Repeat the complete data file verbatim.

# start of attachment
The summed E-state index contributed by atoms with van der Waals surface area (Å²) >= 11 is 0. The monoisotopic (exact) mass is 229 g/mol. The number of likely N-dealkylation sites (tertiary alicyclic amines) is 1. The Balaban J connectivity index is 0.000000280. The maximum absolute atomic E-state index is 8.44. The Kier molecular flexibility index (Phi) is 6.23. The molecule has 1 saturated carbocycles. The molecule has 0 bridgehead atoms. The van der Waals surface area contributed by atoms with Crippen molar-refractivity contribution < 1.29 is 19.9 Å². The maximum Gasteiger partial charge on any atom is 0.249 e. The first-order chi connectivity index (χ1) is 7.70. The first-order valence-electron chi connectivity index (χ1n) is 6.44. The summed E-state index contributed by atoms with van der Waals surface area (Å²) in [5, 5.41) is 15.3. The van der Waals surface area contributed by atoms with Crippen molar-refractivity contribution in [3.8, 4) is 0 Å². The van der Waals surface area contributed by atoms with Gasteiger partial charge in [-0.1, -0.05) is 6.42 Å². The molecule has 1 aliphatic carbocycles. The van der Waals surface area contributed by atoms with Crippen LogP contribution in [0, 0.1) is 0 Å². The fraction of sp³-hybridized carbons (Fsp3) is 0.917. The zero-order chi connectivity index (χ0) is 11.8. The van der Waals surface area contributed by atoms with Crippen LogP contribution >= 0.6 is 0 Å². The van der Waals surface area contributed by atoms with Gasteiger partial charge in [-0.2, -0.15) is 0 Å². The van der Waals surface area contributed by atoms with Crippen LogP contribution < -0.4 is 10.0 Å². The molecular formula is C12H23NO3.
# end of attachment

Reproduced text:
The summed E-state index contributed by atoms with van der Waals surface area (Å²) >= 11 is 0. The monoisotopic (exact) mass is 229 g/mol. The number of likely N-dealkylation sites (tertiary alicyclic amines) is 1. The Balaban J connectivity index is 0.000000280. The maximum absolute atomic E-state index is 8.44. The Kier molecular flexibility index (Phi) is 6.23. The molecule has 1 saturated carbocycles. The molecule has 0 bridgehead atoms. The van der Waals surface area contributed by atoms with Crippen molar-refractivity contribution < 1.29 is 19.9 Å². The maximum Gasteiger partial charge on any atom is 0.249 e. The first-order chi connectivity index (χ1) is 7.70. The first-order valence-electron chi connectivity index (χ1n) is 6.44. The summed E-state index contributed by atoms with van der Waals surface area (Å²) in [5, 5.41) is 15.3. The van der Waals surface area contributed by atoms with Crippen molar-refractivity contribution in [3.8, 4) is 0 Å². The van der Waals surface area contributed by atoms with Gasteiger partial charge in [-0.1, -0.05) is 6.42 Å². The molecule has 1 aliphatic carbocycles. The van der Waals surface area contributed by atoms with Crippen LogP contribution in [0, 0.1) is 0 Å². The fraction of sp³-hybridized carbons (Fsp3) is 0.917. The zero-order chi connectivity index (χ0) is 11.8. The van der Waals surface area contributed by atoms with Crippen LogP contribution >= 0.6 is 0 Å². The van der Waals surface area contributed by atoms with Gasteiger partial charge in [-0.2, -0.15) is 0 Å². The van der Waals surface area contributed by atoms with Crippen LogP contribution < -0.4 is 10.0 Å². The molecular formula is C12H23NO3.